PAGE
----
Brian- Interesting point on oil deposits leading to high compression readings. Had not thought of that, but it makes sense. I do remember some high performance cars with cold plugs that developed preignition problems in the olden days, likely from the same cause of essentially a smaller combustion chamber, plus possibly hot spots on carbon deposits acting like a glow plug.

You pros keep teaching me stuff and maybe one day I can be one of those internet experts who causes no harm.

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post #10 of 96 Old 08-17-2013, 11:05 AM
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Quote:
Originally Posted by Brian View Post
Sorry, again feeling like I came in at the middle of the story, why do you say "it was obviously misrepresented by previous shops".

I heard no evidence of misrepresentation by anyone to anyone.

There is an accusation someone in the car business screwed someone either by omission or commission and zero back story to support it. Just curious.
You're right Brian; at the crux of it was some data that David & I corresponded about privately, which would indicate either proper testing wasn't done, or if it was, the results were skewed.

I shouldn't have brought it up and I'll leave it to David to expand on it further if he chooses.

'99 550, Rosso Corsa / Nero, S/N:114654, Assy: 31836, Engine: 52084

High mileage, low compression, and missing on a few cylinders.....just like my cars.

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post #11 of 96 Old 08-17-2013, 05:54 PM
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John- How is your valve job coming? Did you get the errant head removed?

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post #12 of 96 Old 08-17-2013, 06:49 PM
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Taz, my shop is still sourcing the guides. Apparently there's not many 550's that have had their valve guides replaced, so it's tough to find anyone that has them as a standard item. Mine will probably have to be made, but it should be easier & cheaper for the next guy. We've hit all the usual sources, ie CHE, Ferrea, Supertech, Xceldyne and others and are just comparing offers.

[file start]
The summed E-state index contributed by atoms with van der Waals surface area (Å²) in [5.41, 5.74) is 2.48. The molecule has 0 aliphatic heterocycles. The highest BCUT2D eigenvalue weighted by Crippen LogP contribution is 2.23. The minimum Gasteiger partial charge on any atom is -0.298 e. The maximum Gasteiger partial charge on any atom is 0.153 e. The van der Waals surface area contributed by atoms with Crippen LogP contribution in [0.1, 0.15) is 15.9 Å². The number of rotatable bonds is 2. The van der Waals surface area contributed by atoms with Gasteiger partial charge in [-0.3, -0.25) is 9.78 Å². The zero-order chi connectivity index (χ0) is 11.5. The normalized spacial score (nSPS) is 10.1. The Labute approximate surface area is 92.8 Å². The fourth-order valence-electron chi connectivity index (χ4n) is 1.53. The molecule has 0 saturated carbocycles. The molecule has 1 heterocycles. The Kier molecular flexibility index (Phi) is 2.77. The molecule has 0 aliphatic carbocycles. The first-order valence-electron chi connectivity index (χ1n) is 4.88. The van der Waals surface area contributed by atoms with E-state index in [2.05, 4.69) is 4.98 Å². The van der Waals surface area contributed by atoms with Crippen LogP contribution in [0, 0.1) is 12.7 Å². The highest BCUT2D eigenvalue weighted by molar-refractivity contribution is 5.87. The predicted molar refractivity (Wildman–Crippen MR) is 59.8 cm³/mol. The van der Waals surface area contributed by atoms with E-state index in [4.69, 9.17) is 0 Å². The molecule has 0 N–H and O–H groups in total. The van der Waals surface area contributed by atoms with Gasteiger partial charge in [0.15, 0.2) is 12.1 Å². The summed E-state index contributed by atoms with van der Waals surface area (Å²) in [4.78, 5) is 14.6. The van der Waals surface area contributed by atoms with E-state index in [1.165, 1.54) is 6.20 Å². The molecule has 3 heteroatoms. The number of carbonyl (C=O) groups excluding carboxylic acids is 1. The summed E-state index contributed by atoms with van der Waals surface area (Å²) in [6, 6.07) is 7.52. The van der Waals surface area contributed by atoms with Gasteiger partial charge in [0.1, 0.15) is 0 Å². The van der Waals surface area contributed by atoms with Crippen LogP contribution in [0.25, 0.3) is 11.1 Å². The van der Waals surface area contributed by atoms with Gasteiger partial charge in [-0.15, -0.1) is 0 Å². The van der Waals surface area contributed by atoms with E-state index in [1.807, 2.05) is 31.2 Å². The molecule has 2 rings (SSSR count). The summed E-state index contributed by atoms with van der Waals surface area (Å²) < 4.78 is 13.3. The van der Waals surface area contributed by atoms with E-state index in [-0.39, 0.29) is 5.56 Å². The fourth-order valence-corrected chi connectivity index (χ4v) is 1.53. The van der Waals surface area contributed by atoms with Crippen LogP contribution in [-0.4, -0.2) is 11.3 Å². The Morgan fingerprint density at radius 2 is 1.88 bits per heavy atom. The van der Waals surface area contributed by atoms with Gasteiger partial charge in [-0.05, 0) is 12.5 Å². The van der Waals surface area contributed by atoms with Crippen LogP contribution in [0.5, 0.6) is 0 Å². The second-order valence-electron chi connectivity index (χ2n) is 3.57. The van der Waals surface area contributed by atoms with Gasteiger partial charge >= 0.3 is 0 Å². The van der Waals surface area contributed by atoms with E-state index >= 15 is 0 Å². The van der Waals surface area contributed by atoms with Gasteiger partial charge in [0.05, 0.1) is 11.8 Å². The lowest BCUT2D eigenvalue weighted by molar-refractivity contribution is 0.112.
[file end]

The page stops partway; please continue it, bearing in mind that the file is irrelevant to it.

The driver's side head is still on the block David has kindly offered to make me one of his tools to get the thing off, and more importantly, be able to get it back on and torqued properly.

The Hill head nut tool is a beautiful piece of work and works pretty well either alone or with its 90 degree extension for 26 of the 28 head nuts, but it just won't fit on the two outboard rearmost nuts. To get to those requires one of David's tools or some redneck techniques which I'd rather not discuss here

'99 550, Rosso Corsa / Nero, S/N:114654, Assy: 31836, Engine: 52084

High mileage, low compression, and missing on a few cylinders.....just like my cars.

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post #13 of 96 Old 08-17-2013, 10:06 PM
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John- Dave to the rescue. My passenger visor still works like new, so he helps all of us.

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post #14 of 96 Old 08-18-2013, 02:26 AM
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John- Dave to the rescue. My passenger visor still works like new, so he helps all of us.
Taz, different David; I was referring to the David who started this thread

Dave B. & I collaborate on skunkworks stuff, while the head nut removal tool is David F.'s brainchild. Both great guys.

'99 550, Rosso Corsa / Nero, S/N:114654, Assy: 31836, Engine: 52084

High mileage, low compression, and missing on a few cylinders.....just like my cars.

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post #15 of 96 Old 08-18-2013, 06:35 AM Thread Starter